Helicobacter Pylori (H. Pylori) and Nutrition

June 6, 2022

H. pylori is a bacteria which is found in saliva and feces. It can be transmitted when you kiss someone, when you shake hands with someone who has not washed their hands properly, or by consuming contaminated water or food. This is the leading cause of stomach ulcers. The bacteria multiply in the lining of the stomach and duodenum, damaging stomach tissue, and can lead to gastritis and/or a gastric ulcer. If left untreated, it can also increase the risk of stomach cancer.

The infection is more prevalent in developing countries and in young children. People who do not have access to safe drinking water or adequate sanitation facilities are more likely to contract H. pylori. In the United States, it is estimated that about 36% of the population lives with H. pylori. However, up to 80% of those infected are asymptomatic. In general, as the infection progresses, patients show more symptoms. Symptoms may include stomach aches (more often a few hours after eating and at night), nausea, vomiting, dark stools (blood in the stool), dyspepsia (burping), loss of appetite, and unintentional weight loss.

The infection can be diagnosed via a breath test, stool sample, or endoscopy. Treatment of an H. pylori infection involves antibiotics in conjunction with proton pump inhibitor (PPI) drugs. There is no vaccine to prevent the infection but studies are underway to develop one.

Diet and H. pylori

Avoiding non-potable water and practicing good hand hygiene is required to prevent the infection. In addition, certain eating habits have been associated with an increased or decreased risk of H. pylori.

A diet that is rich in plant-based whole foods (fruits, vegetables, whole grains, nuts, seeds and beans) is associated with a decreased risk of H. pylori. Several studies suggest that vitamin C in fruits and vegetables may help reduce the risk of stomach cancer and prevent the progression of an H. pylori infection. Polyphenols contained in berries (blueberries, raspberries, strawberries and blackberries), honey, omega-3 unsaturated fats, olive oil, curcumin (found in turmeric) and garlic have also been studied for their potentially protective effects.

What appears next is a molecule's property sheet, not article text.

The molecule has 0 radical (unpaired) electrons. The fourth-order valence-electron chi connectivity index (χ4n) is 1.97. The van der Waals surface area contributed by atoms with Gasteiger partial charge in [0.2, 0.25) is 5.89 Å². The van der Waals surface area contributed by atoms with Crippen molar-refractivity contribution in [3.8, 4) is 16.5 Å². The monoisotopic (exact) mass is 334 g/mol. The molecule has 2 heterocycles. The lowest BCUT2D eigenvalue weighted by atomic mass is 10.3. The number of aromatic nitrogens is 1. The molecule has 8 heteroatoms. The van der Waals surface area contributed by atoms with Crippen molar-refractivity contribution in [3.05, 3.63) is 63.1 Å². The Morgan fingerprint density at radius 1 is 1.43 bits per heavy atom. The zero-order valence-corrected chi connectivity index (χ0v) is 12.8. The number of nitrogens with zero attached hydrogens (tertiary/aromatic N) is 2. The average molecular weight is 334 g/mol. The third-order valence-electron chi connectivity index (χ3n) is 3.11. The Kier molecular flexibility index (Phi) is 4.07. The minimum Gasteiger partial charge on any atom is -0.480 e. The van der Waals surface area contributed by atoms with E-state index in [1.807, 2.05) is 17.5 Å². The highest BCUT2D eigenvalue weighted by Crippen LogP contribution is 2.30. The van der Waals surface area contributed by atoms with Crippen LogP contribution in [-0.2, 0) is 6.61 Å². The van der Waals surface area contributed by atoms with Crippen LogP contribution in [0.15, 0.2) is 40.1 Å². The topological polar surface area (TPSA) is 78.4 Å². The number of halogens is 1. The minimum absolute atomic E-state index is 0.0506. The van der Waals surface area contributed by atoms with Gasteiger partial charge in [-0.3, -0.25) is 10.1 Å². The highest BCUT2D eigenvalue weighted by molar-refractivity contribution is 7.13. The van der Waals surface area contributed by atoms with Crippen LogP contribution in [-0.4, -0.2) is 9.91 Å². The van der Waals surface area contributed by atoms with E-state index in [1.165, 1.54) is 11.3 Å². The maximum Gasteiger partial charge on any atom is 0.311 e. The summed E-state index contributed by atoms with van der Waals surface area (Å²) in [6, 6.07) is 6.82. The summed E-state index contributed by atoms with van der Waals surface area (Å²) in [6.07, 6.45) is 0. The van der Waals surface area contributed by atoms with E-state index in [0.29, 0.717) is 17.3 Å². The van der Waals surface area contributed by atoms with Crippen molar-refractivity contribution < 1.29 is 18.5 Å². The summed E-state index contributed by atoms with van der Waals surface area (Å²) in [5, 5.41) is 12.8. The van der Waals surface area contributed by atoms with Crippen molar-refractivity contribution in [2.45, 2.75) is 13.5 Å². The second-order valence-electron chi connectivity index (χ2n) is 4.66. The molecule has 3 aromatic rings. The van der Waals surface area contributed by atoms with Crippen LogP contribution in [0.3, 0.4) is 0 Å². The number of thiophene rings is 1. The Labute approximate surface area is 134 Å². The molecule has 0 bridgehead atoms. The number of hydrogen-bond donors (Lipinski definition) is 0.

A diet that is high in sodium, refined grains, red meats, processed meats, added sugars, and dried, pickled, or smoked foods is associated with an increased risk of H. pylori. An excessive alcohol intake can also increase the risk of this infection.

Isothiocyanates may exert bactericidal activity against H. pylori. These are compounds found in vegetables of the brassica family, such as broccoli, radishes and vegetables from the cabbage family. A type of isothiocyanate called sulforaphane is found in high concentrations in broccoli, and in even higher concentrations in broccoli sprouts. In a study involving 48 asymptomatic patients with a confirmed H. pylori infection, the daily consumption of 70g of broccoli sprouts for 2 months resulted in a significant decrease in the bacterial colonization when compared to a placebo.

The consumption of fermented foods in relation to H. pylori remains controversial. They contain probiotics that can be protective, but also nitrosamines that can increase the risk of gastric cancer.

Finally, some strains of probiotics may also be helpful. A systematic review of five randomised controlled trials including a total of 1307 subjects demonstrated that the addition of the probiotic Sacharomyces Boulardii to the medical treatment of H. pylori was associated with an increased eradication rate and a decrease in the incidence of gastrointestinal side effects.

Conclusion

In conclusion, a healthy and balanced diet, which includes many plant-based whole foods, and limits processed foods and sodium, is indicated to prevent the development of an H. pylori infection. SOSCuisine’s meal plans can help you to optimize your eating habits.

Sources

1. Hooi et al. (2017) Global Prevalence of Helicobacter pylori Infection: Systematic Review and Meta-Analysis. Gastroenterology; 153(2): 420-29.

2. Chu et al. (2019) Dietary patterns and Helicobacter pylori infection in a group of Chinese adults ages between 45 and 59 years old. Medicine; 98(2):e14113.

3. Rueda-Robles et al. (2021) Impact of Dietary Patterns on H. pylori Infection and the Modulation of Microbiota to Counteract Its Effect. A Narrative Review. Pathogens; 10(7): 875.

4. Haley and Gaddy (2016). Nutrition and Helicobacter pylori: Host Diet and Nutritional Immunity Influence Bacterial Virulence and Disease Outcome. Gastroenterology Research and Practice; Volume 2016, Article ID 3019362, 10 pages.

5. Holubium and Imiela (2016) Diet and Helicobacter pylori infection. Prz Gastroenterol; 11(3): 150–154.

6. Yanaka et al. (2009). Dietary sulforaphane-rich broccoli sprouts reduce colonization and attenuate gastritis in Helicobacter pylori-infected mice and humans. Cancer Prev Res (Phila); 2:353–60.

7. Zaidi et al. (2017) Can Diet Modulate Helicobacter pylori-associated Gastric Pathogenesis? An Evidence-Based Analysis. Nutrition and Cancer; 69(7):979-89.

8. Szajewska, Horvath and Piwowarczyk (2010). Meta-analysis: the effects of Saccharomyces boulardii supplementation on Helicobacter pylori eradication rates and side effects during treatment. Aliment Pharmacol Ther; 32:1069–79.

Author

Kathryn Adel
Kathryn completed degrees in kinesiology and nutrition, as well as a Masters in Sports Nutrition. She is a member of OPDQ and of the Academy of Nutrition and Dietetics. She ran track and cross-country at a national level. Kathryn specializes in sports nutrition, weight loss, diabetes, as well as heart and gastrointestinal health. Kathryn is experienced with the low FODMAP diet and she completed the Monash University low FODMAP dietitian's training.

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